Oil Exports and Downstream Stocks Might Start 2019 on a High Note



Brent-WTI spread

On January 7, Brent crude oil March futures settled at ~$8.81—higher than WTI crude oil February futures. On December 31, the spread was ~$8.39.

On December 31–January 7, Brent crude oil March futures rose 6.6%—20 basis points less than the rise in WTI or US crude oil February futures. In the trailing week, the United States Brent Oil ETF (BNO) has risen 6.1%—40 basis points less than the rise in the United States Oil ETF (USO). BNO tracks Brent crude oil futures, while USO follows US crude oil futures.

Easing concerns of increased supply outside the US might be behind WTI crude oil’s underperformance compared to Brent crude oil.

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US crude oil exports

The above chart shows the broadly positive relationship between US crude oil exports and the Brent-WTI spread since December 2015. Exports seem to follow the Brent-WTI spread with a lag. When the US lifted the ban on US crude oil exports in December 2015, US crude oil production started rising. US crude oil production rose ~27.5% to ~11.7 MMbpd (million barrels per day) in the week ending on December 28.

In the same week, US crude oil exports fell by ~0.7 MMbpd to ~2.23 MMbpd. US crude oil exports rose by ~0.7 MMbpd year-over-year. If the Brent-WTI spread expands due to easing concerns about rising supply outside the US, crude oil exports might gain.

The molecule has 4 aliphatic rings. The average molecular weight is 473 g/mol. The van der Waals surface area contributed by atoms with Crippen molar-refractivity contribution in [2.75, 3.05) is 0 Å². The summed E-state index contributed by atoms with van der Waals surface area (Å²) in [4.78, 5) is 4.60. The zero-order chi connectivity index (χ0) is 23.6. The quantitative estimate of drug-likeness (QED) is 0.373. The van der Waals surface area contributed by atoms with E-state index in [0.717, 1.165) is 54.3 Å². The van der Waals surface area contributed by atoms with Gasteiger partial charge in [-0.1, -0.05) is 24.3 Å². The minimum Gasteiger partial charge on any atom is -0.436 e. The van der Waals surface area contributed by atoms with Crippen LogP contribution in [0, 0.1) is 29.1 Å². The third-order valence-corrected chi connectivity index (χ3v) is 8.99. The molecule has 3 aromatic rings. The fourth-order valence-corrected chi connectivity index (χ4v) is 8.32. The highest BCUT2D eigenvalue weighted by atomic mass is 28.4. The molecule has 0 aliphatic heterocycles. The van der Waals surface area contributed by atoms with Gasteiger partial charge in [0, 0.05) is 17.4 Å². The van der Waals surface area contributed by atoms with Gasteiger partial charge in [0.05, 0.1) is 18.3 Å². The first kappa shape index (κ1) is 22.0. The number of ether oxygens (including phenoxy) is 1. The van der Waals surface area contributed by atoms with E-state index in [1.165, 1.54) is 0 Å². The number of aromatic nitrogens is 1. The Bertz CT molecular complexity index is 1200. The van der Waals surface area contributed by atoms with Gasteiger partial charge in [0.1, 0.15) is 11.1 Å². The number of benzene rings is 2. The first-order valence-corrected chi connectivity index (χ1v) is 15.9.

Brent-WTI spread and US energy companies

While a widening Brent-WTI spread is good for US refiners and US oil exporters, it’s a disadvantage for US oil producers selling in the US market. A narrowing spread has the opposite impact. On October 19, the Brent-WTI spread expanded to $10.66—the widest level since June 8. On October 19–January 7, the Brent-WTI spread contracted by ~$1.8, while the VanEck Vectors Oil Refiners ETF (CRAK) fell 13.5%.

Phillips 66 (PSX) and Valero Energy (VLO), which account for ~16.5% of CRAK, have fallen 11% and 16.9%, respectively, since October 19. Apart from the Brent-WTI spread, the contraction in the WTI-WCS (Western Canadian Select) spread might have dragged US downstream stocks. If the Brent-WTI spread moves higher, it could support the fall in these US refining stocks.


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